Point: You can grow your mind like you build muscle—with daily practice.

Thinking is an exercise. How you do it determines everything about your life. Your mind is the most important tool you will ever own. But so often we are unaware of how we think, how we exercise our minds, how we wield this tool. And then we wonder why we're not getting where we want to go.

When we think of exercise, we usually think of physical movement. We exercise our bodies to change our muscles. We lift weights to strengthen muscles and sometimes to grow muscle mass. We run to strengthen our heart and lungs. We stretch to make our muscles more flexible.

We add regimens of physical exercise to our routine to deliberately use our muscles in ways that will improve our ability to move and function in the world. For knowledge workers, modern life does not require enough muscle use to keep us strong and limber. We sit at desks to work, reach for foods on shelves, drive cars to get where we need to go. We're not swinging from trees, traversing savannas, running from predators. If we want to stay strong, we have to re-create physical scenarios deliberately. But what about our minds?

Strengthen the mind like you do the body

Like our bodies, our minds don't receive the same kinds of stimulation as they used to. We demand of them periods of intense focus and quick switching between very different tasks. We stress them out and give them little opportunity to dispose of the extra energy. No wonder we suffer from anxiety and depression at such high, never-seen-before rates.

But what if we consider ways to develop the mind as we consider the ways to develop our muscles?

The mind is not a muscle. But it can be strengthened, built, and made more flexible in ways that are similar to muscle exercise ... consistent, periodic practice of certain ways of thinking and being aware.

You've been building this mind your entire life

Mind exercise happens whether you realize it or not. You have been exercising your mind your entire life. The ways that your mind works now are the result of all the ways you've used it in all the moments, days, and decades you've been alive.

If your mind is not working quite the way you would like, you can change it. Sometimes people are unhappy with the way they think because they have mental illness that would benefit from therapy and medication. I am not a therapist and don't pretend to be one. I'm only sharing my own experiences. Please consult with a therapist on mental health issues ... there are some wonderful therapists out there ... even some services online. You can do therapy and mind exercising at the same time.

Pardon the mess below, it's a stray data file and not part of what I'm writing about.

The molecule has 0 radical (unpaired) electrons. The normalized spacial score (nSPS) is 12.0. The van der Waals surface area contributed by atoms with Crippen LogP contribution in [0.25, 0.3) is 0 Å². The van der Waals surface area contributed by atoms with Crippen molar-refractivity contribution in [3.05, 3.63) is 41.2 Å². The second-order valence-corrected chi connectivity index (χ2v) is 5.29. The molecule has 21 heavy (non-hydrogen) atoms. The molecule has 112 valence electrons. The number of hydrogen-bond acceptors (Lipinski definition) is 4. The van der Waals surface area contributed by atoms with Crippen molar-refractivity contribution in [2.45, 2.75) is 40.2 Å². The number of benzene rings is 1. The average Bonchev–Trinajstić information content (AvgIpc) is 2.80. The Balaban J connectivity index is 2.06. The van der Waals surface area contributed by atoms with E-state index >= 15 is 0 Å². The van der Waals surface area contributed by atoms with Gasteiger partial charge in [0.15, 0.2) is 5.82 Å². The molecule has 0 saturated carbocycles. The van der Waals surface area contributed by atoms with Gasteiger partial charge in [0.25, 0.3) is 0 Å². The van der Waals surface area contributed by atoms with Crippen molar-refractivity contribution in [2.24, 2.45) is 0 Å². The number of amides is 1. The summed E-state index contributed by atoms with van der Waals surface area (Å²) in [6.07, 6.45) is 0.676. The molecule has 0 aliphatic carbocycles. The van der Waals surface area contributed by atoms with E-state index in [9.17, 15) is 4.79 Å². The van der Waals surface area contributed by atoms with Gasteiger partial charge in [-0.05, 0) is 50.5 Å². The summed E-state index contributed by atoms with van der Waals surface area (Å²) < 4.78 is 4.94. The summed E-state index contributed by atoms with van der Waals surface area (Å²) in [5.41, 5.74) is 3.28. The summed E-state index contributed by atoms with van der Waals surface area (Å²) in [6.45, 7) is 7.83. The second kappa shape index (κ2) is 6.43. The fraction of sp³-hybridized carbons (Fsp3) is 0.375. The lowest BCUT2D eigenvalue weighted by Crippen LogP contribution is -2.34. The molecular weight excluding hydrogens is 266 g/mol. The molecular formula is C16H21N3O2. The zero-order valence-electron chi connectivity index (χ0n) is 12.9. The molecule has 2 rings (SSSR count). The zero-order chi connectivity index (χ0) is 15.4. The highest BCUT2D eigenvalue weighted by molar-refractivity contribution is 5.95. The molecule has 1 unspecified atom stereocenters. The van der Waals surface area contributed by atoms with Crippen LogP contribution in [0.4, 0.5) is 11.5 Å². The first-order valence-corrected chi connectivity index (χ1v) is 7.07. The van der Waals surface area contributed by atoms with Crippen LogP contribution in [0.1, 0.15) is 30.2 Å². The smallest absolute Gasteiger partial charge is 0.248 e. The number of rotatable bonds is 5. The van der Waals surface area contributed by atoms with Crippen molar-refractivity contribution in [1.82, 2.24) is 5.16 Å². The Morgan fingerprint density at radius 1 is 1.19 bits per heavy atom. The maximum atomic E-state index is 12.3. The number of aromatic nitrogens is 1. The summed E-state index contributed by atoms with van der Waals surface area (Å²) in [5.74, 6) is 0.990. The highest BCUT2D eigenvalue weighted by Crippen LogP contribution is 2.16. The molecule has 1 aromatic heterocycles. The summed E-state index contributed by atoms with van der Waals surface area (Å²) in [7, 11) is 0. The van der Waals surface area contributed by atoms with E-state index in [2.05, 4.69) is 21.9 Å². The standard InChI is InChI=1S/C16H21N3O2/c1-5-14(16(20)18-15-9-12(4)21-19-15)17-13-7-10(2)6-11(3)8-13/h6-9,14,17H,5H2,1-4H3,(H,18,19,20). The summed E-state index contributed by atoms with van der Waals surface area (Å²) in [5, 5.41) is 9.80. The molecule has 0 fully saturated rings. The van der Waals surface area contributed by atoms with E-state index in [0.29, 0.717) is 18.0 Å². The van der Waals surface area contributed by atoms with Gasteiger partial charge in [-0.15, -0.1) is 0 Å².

How is your mind working now?

The first step in mind exercise is to become aware of how your mind is currently working. This is difficult because we often live believing that we are our mind. We believe our thoughts to be reality. It's hard to get a wedge in there between "I" and "mind".

I use mindfulness meditation and prayer as that wedge. I've read a lot of books on meditation. The most inspriing for me were Michael Singer's The Untethered Soul, Pema Chodron's How to Meditate, and Robert Wright's Why Buddhism is True. I had to learn that the inspiration residue of reading those was not enough to make the change I sought. It was not enough to just learn and understand the concept of meditation. Similarly, it's not enough to just understand the concept of weight lifting, you have to actually lift the weights. You have to actually practice meditation to get some space between your mind and you—to become aware.

At first, I tried meditating by sitting at the kitchen table and closing my eyes. Time slowed down so that seconds seemed to take minutes and minutes seemed to take hours. I constantly wondered if I was getting close to 5 minutes (like I was suddenly a kid in the back seat on a long family road trip ... "Are we there yet? How about now?"). It felt so painstaking and uncertain that I beat myself up a little and told myself I wasn't good at. I feared I was doing it wrong. The punishment and fear made it harder and harder to make myself sit still and meditate.

I stopped doing it for a long time. I still thought about it and felt self-congratulatory for thinking about it. I had the experience of trying to meditate. I'd read about it. I understood the concept of meditating. That was better than your average unaware bear out there. Right?


Thinking about meditating is not meditating

Thinking about meditation is just thinking and will not exercise your mind meditatively. To change your mind, you need to do the exercise.

Some time later, after reading a story about doctor Bill Rawls who had Lyme disease and recovered partially just through meditation, I renewed my quest to build a meditation habit. I signed up for the Calm guided meditation app thinking it would remove some of the barriers I'd built up because all I had to do was sit and follow directions. I wouldn't be constantly wondering ... am I doing this right? Am I there yet? Using that app ... doing the daily Calm guided meditation made it much easier for me to get in the habit.

Now I'm meditating multiple times a day and I've been doing this for close to four years. My mind has changed greatly. But I had to meditate daily for a while before I could consciously feel a benefit. You might not get a noticeable reward for awhile. You have to do the habit before you get the reward.